Whether it’s in a comic book or a movie, most everyone has seen a superhero.
People look at superheroes and see greatness and perfection. In a sense, though, superheroes are just like everyone else. They suffer from some of the same problems many people do.
One such problem is mental illness.
Take Superman, for example. The Man of Steel had to leave his home and family in a different world and learn how to fit into our world. As a result, he suffers from a condition called “Part of Two Worlds Syndrome” and will never feel as if he is truly at home.
Another superhero is Captain America. The poster boy for America could also be a poster boy for depression. He is a soldier who was frozen in the ice after World War II. When he awoke, his life changed dramatically. His family and friends were gone. Dealing with all the death and lost time changes how you see life and makes it hard to move forward.
Captain America probably fears that if he makes new connections and friends, he will lose them too. Everything he faces today is a reminder of what should have been.
Jessica Jones faces many of those same challenges as well. Before she even met The Purple Man, Zebediah Kilgrave, she lost her family in a car crash. That didn’t ruin Jessica completely, but what was left of her life was taken away by the Purple Man.
After coming into contact with experimental chemicals and spending some time in a coma, Jessica emerged with superhuman strength, enough to lift a two-ton police car with little effort, fly and block mind control.
The Purple Man used Jessica’s power to hurt her friends. He would force her to cry and watch disturbing images. The Purple Man nearly killed her friends through her. He gives off pheromones that make people around him bend to his verbal commands.
Jessica, who was known at the time as Jewel to civilians, first meets Kilgrave in a restaurant. Using his own powers, he casually asks her to give up her secret identity, which she does without hesitation and uses her powers for schemes of evil. He induces her to attack the police force outside, which she does – flipping police cruisers with reckless abandon.
Jessica endured Kilgrave’s control for eight months. That’s eight solid months of mental and emotional torture. Afterward, she was little more than a skeleton with skin and hair. A rag doll. She had no control of her own life or mind. And while she eventually escaped from her tormenter, she will never be able to break free from him totally.
The events of what happened to her haunt her in her dreams and in reality. As a result, she suffers from post-traumatic stress disorder (PTSD). Even with her superpowers, she has scars that will never heal.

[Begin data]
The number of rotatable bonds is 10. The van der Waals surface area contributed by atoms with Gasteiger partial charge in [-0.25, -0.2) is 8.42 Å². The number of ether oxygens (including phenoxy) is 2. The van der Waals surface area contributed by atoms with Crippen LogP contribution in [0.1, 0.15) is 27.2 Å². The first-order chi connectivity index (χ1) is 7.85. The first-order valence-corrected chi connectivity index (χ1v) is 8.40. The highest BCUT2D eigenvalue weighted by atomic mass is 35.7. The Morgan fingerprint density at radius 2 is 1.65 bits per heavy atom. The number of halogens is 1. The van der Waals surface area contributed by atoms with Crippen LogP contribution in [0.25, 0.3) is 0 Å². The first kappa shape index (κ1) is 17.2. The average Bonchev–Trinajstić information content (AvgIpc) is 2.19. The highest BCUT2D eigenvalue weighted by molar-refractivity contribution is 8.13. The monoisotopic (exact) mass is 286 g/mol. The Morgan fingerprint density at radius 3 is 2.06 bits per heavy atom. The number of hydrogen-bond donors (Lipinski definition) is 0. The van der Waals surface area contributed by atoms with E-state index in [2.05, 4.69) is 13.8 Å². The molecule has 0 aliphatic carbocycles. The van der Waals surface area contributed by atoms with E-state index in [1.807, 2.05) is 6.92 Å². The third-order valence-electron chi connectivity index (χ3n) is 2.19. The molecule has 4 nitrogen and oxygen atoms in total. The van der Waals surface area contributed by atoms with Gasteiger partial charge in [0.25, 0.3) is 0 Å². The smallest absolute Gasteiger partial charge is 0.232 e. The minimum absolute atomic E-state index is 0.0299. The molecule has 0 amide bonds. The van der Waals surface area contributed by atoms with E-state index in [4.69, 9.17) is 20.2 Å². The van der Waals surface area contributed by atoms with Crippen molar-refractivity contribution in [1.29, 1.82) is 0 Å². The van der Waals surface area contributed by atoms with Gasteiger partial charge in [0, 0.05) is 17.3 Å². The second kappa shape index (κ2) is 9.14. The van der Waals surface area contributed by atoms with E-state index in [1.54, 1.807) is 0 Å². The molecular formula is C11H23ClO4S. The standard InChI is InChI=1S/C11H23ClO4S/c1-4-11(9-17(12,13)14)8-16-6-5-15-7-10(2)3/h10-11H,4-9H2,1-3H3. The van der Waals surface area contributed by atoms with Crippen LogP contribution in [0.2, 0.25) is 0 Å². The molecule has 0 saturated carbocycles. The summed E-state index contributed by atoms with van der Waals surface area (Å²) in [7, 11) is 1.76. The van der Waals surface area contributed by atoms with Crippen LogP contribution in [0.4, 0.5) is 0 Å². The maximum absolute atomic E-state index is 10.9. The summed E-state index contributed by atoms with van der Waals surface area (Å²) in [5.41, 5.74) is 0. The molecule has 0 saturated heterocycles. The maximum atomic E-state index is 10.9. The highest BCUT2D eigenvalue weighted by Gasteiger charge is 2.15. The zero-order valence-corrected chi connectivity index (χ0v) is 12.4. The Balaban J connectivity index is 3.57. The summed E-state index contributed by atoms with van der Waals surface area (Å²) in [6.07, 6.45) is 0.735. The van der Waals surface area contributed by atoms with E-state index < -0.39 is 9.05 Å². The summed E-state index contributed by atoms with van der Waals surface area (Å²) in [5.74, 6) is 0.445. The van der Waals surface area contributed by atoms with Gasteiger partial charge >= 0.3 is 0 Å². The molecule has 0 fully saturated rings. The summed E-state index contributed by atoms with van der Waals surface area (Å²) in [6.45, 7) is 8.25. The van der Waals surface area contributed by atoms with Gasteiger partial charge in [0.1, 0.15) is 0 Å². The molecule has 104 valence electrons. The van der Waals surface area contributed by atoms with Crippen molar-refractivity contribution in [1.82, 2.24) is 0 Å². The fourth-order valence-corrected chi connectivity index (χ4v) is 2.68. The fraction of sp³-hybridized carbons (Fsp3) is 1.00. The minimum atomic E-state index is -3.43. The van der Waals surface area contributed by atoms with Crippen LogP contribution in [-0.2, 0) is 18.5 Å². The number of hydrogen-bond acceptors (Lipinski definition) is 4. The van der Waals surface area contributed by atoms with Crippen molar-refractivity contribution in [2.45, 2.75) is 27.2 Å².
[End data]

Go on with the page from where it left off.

The same is true of supervillains. They are people too – without a tether to reality. But in all actuality, they are not at fault for their actions, for the most part.
With villains, it is harder to figure out if they are mentally unstable, have a disorder or are just plain out bad. The majority of villains have mental illnesses, which is the main cause of what they do.
Harley Quinn was an innocent victim. She was a therapist of the one and only Joker, which led to her downfall. The Joker abused Harley, putting her through physical, emotional, and psychological pain that caused her to become the villain we all know her to be. As a result, Harley suffers from battered person syndrome and Stockholm syndrome, conditions she cannot escape from.
Some supers aren’t villains or heroes but they have mental illnesses as well. Deadpool is one such super. He isn’t classified as a villain or a hero, but Deadpool is the perfect example of a comic book character with psychological disorders.
Deadpool was tortured, physically and emotionally, to the point of death to activate mutant genes. The psychological state of Deadpool reads like a list of psychological disorders.
He mostly suffers from schizophrenia but he also has psychopathic tendencies and has more emotional baggage than any other superhero or villain. With the mental dilemma he faces on a daily basis, he can’t grasp reality.
Thankfully, superheroes and villains are fictional characters who are who they are in part because of these illnesses. We, on the other hand, are real. We live in this world, right now and right here, and just as it is with superheroes and villains, mental illnesses are prevalent.
Approximately one in five adults in the U.S experience mental illness of some kind within a year. But help is available and there are many types of therapies and solutions, including:
- Psychotherapy – Psychotherapy is the therapeutic treatment of mental illness provided by a trained mental health professional. Psychotherapy explores thoughts, feelings, and behaviors, and seeks to improve an individual’s well-being. Psychotherapy paired with medication is the most effective way to promote recovery. Examples include: Cognitive Behavioral Therapy, Exposure Therapy, Dialectical Behavior Therapy, etc.
- Medication – Medication does not outright cure mental illness. However, it may help with the management of symptoms. Medication paired with psychotherapy is the most effective way to promote recovery.
- Support Group – A support group is a group meeting where members guide each other towards the shared goal of recovery. Support groups are often comprised of nonprofessionals, but peers that have suffered from similar experiences.
- Self Help Plan – A self-help plan is a unique health plan where an individual addresses his or her condition by implementing strategies that promote wellness. Self-help plans may involve addressing wellness, recovery, triggers or warning signs.
- Peer Support – Peer Support refers to receiving help from individuals who have suffered from similar experiences.
Fans of superheroes may not want to know their dark secrets. But superheroes and villains, like many of the people they save, need help. In that way, they are like regular everyday civilians.